New this week: David Byrne, 'The Amazing Race' & Tommy Lee

Here's a collection curated by the entertainment journalists at The Associated Press of what's arriving on TV, streaming services, and music platforms this week.
- Broadway is dark and most concert tours have been canceled, but you can still feel the thrill of being in a crowded house in David Byrne's American Utopia. Spike Lee's concert film of Byrne's acclaimed stage show debuts on Saturday at 8 p.m. on HBO and HBO Max, and it can be one of the best movies of the year. Lee's energetic direction combined with Byrne's exuberant staging of Talking Heads classics and other songs results in a concert film on par with Jonathan Demme's Talking Heads classic “Stop Making Sense”.
- The timing of Aaron Sorkin's "The Trial of the Chicago 7" is remarkably good for a 1969-1970 film. Sorkin's drama, which debuted on Netflix on Friday after a brief theatrical release, is primarily a portrait of protest in all of its clutter, idealism, and potential. The film was shot and dramatized with a starry cast of Mark Rylance, Sacha Baron Cohen, Eddie Redmayne and Michael Keaton - with Sorkin's characteristic snappy dialogue and extensive theatricality - the events surrounding the trial of antiwar activists charged with conspiracy, a Riots during the 1968 Democratic National Convention in Chicago. In the groundbreaking dispute between counterculture and government, Sorkin (who wrote and directed) timely praise contradiction.
- Gretchen Sorin and Ric Burns' "Driving While Black: Race, Space and Mobility in America" ​​were unfortunately always up to date. The documentary, which airs at 9 pm. Tuesday on PBS and streaming on PBS platforms document the experiences of African Americans on the street, starting with the advent of the automobile. But it also goes back and forward to account for all forms of racial restrictions on movement for Black Americans, from Jim Crow-era laws to 1960s bus boycotts to contemporary policing. Historian Christopher West says in the film, "I think it's really, really difficult for the majority of Americans to even understand the horrific horror that reigns in a racist society."
- AP film writer Jake Coyle
- Kelly Clarkson returns to host this year's Billboard Music Awards, which will air live on NBC Wednesday night at 8 p.m. ET. Some of the performances are performed live at the Dolby Theater in Los Angeles, while others were pre-recorded. BTS, Post Malone, Bad Bunny, Sia, Alicia Keys, Luke Combs, Doja Cat, Kane Brown and Demi Lovato will take the stage where country music icon Garth Brooks and rapper activist Killer Mike will receive special awards.
- Rocker Tommy Lee is in a collaborative mood on his new album "Andro" on Friday. The 14-track album, his first solo release in 15 years, features guest appearances by multi-platinum hitmaker Post Malone, Buckcherry's Josh Todd, South African rapper Push Push, Canadian rocker Lukas Rossi and West Coast rapper Brooke Candy, singer-songwriter including König Elle Noir and rapper Killvein. The album also finds the Mötley Crüe veteran reporting on Prince's "When You Were Mine".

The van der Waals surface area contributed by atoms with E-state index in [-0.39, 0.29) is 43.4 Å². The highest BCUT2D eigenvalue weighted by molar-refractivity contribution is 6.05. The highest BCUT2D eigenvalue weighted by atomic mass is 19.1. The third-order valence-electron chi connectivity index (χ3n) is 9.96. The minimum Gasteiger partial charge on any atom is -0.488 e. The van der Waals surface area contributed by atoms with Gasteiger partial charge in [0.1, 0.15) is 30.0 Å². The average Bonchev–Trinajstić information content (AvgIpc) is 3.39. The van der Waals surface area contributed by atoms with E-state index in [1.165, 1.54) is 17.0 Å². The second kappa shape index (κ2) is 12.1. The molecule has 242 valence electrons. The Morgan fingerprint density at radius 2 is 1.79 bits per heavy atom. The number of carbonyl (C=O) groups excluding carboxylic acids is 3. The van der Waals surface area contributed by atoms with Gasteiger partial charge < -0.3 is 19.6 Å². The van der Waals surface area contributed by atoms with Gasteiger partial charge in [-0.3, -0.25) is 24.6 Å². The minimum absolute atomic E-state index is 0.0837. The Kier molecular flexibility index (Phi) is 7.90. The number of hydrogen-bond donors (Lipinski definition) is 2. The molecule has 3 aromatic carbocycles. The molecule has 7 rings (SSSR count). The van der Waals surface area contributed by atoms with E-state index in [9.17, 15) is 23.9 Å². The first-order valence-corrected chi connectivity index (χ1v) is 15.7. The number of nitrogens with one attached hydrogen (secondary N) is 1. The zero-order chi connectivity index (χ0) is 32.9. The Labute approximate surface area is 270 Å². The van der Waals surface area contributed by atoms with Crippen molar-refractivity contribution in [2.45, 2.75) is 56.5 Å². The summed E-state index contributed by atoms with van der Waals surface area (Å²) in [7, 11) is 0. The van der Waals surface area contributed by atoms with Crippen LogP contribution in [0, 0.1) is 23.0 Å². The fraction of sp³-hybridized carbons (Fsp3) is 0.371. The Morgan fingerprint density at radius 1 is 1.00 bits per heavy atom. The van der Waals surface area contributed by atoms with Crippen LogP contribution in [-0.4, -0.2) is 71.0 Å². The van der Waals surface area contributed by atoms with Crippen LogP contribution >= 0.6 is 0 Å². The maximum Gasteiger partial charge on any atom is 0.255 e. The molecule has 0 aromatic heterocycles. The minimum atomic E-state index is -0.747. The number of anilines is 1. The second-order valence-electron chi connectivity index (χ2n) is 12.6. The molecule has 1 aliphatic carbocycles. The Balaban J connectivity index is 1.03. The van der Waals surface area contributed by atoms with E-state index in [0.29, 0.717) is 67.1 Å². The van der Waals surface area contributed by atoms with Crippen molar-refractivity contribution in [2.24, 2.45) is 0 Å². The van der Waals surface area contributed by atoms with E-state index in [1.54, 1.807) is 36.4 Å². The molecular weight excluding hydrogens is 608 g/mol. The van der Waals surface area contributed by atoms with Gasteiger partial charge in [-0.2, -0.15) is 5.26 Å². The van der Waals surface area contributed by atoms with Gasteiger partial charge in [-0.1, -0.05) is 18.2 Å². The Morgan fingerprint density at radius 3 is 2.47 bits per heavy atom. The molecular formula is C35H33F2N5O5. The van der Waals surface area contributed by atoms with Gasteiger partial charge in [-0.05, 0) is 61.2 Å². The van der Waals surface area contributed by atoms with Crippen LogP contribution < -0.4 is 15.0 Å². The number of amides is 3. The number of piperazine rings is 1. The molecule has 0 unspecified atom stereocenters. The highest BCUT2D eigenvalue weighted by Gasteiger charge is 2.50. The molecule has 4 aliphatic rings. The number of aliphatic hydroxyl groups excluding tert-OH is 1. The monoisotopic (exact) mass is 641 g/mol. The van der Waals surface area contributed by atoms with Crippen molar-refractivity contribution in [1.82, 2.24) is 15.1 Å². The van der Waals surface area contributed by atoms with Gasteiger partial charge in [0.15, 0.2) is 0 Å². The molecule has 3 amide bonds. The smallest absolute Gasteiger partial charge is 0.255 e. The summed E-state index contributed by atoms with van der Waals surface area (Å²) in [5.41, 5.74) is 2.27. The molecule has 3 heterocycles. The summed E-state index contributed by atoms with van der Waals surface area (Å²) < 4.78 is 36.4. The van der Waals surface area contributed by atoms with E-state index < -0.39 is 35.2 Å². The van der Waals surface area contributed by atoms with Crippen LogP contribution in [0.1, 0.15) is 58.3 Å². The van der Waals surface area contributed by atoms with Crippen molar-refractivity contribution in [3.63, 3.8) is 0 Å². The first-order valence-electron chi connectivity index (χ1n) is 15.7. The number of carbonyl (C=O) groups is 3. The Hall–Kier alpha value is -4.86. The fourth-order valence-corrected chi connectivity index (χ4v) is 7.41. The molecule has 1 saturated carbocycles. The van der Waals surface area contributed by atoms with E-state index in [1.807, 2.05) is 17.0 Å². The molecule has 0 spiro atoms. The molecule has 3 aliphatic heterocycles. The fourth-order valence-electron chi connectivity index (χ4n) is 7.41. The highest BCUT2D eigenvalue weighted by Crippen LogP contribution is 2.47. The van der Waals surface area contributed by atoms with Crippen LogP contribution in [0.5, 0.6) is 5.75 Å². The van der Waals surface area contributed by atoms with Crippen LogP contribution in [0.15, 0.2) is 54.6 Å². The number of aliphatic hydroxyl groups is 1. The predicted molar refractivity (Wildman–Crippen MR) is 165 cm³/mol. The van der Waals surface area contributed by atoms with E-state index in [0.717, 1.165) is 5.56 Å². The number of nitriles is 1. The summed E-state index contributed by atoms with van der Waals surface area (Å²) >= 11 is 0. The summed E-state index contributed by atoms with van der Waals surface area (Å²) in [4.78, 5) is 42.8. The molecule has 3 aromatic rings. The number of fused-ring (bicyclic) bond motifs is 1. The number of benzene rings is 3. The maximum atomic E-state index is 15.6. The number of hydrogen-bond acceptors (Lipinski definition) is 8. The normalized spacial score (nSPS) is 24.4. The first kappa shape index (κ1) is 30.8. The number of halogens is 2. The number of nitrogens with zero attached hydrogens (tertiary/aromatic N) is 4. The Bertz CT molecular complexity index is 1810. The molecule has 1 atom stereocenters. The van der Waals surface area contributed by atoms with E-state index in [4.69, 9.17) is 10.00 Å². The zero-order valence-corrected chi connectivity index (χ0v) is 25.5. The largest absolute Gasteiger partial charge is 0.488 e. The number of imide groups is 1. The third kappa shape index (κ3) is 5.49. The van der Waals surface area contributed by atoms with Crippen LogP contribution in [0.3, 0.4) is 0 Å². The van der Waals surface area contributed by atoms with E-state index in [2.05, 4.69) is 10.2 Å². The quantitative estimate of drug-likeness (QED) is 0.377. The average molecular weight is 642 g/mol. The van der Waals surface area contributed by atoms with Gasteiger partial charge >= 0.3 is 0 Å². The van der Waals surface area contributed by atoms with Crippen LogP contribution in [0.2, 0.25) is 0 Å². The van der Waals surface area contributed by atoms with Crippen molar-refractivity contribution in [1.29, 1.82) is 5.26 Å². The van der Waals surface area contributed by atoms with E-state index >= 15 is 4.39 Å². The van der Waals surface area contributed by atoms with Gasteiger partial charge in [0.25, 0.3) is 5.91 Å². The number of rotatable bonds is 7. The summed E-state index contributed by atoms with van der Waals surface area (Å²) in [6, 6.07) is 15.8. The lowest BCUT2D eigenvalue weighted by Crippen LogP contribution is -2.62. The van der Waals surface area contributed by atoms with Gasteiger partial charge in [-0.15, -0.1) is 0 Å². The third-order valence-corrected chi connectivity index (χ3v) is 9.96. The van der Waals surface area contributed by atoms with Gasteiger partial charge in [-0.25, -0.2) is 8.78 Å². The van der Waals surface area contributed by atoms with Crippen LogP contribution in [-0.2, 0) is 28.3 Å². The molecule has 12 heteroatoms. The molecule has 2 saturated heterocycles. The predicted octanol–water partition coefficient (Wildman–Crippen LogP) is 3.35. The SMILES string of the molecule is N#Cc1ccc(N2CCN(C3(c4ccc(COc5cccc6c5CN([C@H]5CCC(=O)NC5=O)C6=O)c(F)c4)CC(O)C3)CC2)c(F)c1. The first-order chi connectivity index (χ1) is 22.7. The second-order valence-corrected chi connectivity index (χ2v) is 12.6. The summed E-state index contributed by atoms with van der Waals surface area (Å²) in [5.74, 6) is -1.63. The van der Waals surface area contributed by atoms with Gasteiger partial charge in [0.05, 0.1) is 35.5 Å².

- AP Music Editor Mesfin Fekadu
- CBS '"The Amazing Race," with its particularly welcome promise of an armchair adventure, returns at 9pm. EDT Wednesday. Eleven teams, including former NFL players DeAngelo Williams and Gary Barnidge, and two Olympians Kellie Wells-Brinkley and LaVonne Idlette, descend from locations in France, Germany, Kazakhstan, Brazil and other countries in search of boastful rights and prize money of $ 1 million. The 32nd edition of the competition, recorded before the coronavirus outbreak, brought the series to the milestone of 1 million miles of worldwide travel.
- While many of us made sourdough bread and, when we were feeling really creative, posted pet videos, Hilary Weisman Graham (“Orange is the New Black”) created “Social Distance” to shed light on our response to the isolation of the pandemic. The Netflix anthology series, made up of eight 20-minute episodes, dramatizes the beginnings of the coronavirus quarantine, including our reliance on technology to maintain some version of the emotional connection. Oscar Nunez ("The Office"), Asante Blackk ("That's Us") and Ali Ahn ("Orange is the New Black") are among the actors in the series on Thursday.
- Ready for a winter chill? Sundance Now's true crime drama "Des" plays David Tennant ("Doctor Who") as Dennis Nilsen, a serial killer who targeted young men, including the homeless. When he was arrested, Nilsen freely accepted responsibility for a shocking number of murders but was unable to name his victims. In the absence of forensic evidence, police made discouraging efforts to identify the victims of the harmless-looking British official (who died on a life sentence in 2018). The three-part "Des," which debuted on the streaming service Thursday, was a recent British TV hit and made a huge hit with Tennant.
- AP television writer Lynn Elber
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